Main Street in Paterson, New Jersey, south of the interstate has already been documented as a Middle Eastern paradise on this website and many others. When I spend the day in New Jersey, I often gravitate here and stand in wonder of all the restaurants I need to try. Aleppo has always been near the top of this list, and finally a proper lunch was eaten on a recent snowy day.
[EDITOR'S NOTE: In addition to SYRIA, please make meal decisions that help put money into the pockets of our city's most vulnerable people from the recent #MuslimBan. These countries include IRAQ, IRAN, YEMEN, and SOMALIA. For now, the city does not have Sudanese or Libyan restaurants.]
Inside, the vibe is relaxing and Middle Eastern hospitality is always on another level. Pistachio walls with dark wood wainscoting is the main decor, while one plant creates vines for an entire wall. News on the television shares time with Arabic music videos. The small child of one of the women working here runs around happily, smiling at customers.
While the list of appetizers (meze) is quite large, the rest of the menu is not gigantic, so they have their specialties. We selected a few of the meze, starting with musabaha ($6, below), a type of hummus that also incorporates whole chickpeas. Here they also sprinkle on some dried Aleppo peppers, which add a noticeable kick. Like every hummus in Paterson, this is of excellent quality and very recommended.
After recently falling in love with the muhammara ($5, below), at Al-Basha down the street, an order of this dish that calls Aleppo its home was essential. Fresh Aleppo peppers are ground up and combined with walnuts and olive oil. If your meze samplers are getting too similar from meal to meal, try spicing it up with a plate of this next time.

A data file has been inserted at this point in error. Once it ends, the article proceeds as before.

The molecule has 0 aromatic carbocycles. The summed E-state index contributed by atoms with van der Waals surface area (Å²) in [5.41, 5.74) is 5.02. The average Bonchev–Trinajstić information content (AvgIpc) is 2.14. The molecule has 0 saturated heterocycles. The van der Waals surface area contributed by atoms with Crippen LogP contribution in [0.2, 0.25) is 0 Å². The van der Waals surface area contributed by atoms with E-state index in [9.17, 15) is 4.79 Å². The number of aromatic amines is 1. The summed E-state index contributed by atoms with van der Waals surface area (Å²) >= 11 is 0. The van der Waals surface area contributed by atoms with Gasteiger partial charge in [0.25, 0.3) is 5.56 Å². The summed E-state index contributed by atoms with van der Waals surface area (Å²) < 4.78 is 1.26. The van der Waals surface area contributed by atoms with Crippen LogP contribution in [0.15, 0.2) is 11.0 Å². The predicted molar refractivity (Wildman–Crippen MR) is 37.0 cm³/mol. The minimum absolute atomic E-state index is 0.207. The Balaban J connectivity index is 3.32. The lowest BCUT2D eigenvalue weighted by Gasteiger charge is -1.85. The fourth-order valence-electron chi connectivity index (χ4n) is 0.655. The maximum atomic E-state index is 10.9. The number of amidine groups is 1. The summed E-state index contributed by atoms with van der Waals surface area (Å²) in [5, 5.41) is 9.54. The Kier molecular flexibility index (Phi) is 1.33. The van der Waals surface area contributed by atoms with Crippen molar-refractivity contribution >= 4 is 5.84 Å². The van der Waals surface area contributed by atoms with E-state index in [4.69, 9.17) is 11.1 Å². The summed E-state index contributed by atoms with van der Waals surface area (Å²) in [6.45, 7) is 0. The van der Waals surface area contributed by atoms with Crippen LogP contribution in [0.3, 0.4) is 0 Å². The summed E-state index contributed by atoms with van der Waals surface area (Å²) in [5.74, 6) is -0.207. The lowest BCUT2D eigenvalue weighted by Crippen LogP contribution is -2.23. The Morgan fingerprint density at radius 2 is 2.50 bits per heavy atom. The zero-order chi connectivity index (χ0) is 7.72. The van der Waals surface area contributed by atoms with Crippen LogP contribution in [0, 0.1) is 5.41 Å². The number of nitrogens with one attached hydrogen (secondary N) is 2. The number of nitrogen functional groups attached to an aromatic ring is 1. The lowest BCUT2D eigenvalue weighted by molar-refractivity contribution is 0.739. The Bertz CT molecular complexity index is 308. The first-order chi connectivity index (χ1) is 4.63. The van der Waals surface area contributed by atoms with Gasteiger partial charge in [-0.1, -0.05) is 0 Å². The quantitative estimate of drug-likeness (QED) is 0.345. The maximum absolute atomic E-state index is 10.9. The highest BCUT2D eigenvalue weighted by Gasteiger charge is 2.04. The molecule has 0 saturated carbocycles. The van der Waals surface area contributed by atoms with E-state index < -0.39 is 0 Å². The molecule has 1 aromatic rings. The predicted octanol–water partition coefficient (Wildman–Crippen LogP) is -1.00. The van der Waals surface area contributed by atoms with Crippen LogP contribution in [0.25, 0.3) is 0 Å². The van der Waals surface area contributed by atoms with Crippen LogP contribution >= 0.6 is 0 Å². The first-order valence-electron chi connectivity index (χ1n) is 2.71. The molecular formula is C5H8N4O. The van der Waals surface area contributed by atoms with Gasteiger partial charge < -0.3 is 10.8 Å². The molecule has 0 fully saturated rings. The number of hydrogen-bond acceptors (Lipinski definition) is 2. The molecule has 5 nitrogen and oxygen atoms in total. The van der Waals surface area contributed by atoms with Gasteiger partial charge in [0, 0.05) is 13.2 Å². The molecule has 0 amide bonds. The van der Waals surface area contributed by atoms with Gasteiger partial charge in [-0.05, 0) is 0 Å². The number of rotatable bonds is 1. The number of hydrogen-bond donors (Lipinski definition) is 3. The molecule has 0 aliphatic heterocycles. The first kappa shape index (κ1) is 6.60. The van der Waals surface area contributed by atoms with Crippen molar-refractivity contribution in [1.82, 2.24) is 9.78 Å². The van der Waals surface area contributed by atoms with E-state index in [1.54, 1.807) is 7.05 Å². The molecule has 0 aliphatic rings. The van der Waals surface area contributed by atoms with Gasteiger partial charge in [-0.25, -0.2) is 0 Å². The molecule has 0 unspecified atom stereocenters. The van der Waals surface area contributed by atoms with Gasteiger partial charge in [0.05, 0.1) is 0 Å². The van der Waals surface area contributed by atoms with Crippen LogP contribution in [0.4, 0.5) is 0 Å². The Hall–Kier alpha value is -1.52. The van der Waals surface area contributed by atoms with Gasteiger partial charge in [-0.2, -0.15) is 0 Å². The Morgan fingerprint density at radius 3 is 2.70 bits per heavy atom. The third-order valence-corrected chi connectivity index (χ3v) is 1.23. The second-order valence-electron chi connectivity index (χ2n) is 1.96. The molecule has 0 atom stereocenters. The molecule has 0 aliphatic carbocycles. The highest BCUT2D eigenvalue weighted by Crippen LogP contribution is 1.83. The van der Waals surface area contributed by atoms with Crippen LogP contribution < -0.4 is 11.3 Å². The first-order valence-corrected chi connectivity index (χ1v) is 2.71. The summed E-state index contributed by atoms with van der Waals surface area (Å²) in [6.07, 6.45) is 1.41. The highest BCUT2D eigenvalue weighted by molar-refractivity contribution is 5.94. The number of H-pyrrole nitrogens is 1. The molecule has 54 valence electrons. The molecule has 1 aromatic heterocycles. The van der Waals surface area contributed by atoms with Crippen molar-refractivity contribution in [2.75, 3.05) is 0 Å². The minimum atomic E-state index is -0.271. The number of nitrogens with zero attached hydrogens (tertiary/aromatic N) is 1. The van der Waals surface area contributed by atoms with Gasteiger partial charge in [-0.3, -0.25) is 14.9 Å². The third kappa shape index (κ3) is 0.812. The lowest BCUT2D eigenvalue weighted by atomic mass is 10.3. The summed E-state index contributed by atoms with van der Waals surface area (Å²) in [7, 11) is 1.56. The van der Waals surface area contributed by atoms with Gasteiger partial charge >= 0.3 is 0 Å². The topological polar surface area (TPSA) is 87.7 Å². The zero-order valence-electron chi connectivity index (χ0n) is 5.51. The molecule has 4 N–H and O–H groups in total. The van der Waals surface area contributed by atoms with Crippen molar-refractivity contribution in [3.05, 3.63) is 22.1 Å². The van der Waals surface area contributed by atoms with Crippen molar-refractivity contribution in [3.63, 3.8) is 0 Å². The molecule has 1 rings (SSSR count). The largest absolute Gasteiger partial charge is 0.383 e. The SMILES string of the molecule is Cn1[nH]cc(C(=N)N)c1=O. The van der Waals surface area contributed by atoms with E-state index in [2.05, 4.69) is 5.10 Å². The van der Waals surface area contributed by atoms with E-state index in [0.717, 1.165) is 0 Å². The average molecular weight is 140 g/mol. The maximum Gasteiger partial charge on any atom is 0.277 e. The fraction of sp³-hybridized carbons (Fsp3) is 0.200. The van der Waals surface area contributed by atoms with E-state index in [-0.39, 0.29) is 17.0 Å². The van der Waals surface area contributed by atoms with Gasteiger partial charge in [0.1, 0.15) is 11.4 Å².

A little too sour for our palates, an order of the labaneh extra ($7, below) also made its way to the table. The "extra" in this case is walnuts and garlic added to the yogurt. To combat the sourness, mixing with the muhammara and rice seemed to do the trick.
Not wanting to select just one meat, an order of the Aleppo mixed grill ($15, below) with rice was necessary. Of the four kebabs, the favorite was the chicken, a very juicy and well seasoned piece. The two kufta kebabs were also nice, and I always love eating these with some of the meze. The beef shish kebab dried out a bit too much and the seasoning did not make it past the skin.
For only $1, don't miss the enjoyable tea they make here. $1 also gets a cup of very strong Arabic coffee.
Watch out for early closing times if the restaurant does not have many customers. On a previous attempt, the shutters were down about an hour before their listed closing time of 9:30pm. On the weekday lunch visit, the restaurant was mainly empty, but they do have room to take on large groups. One table is set for 12 people.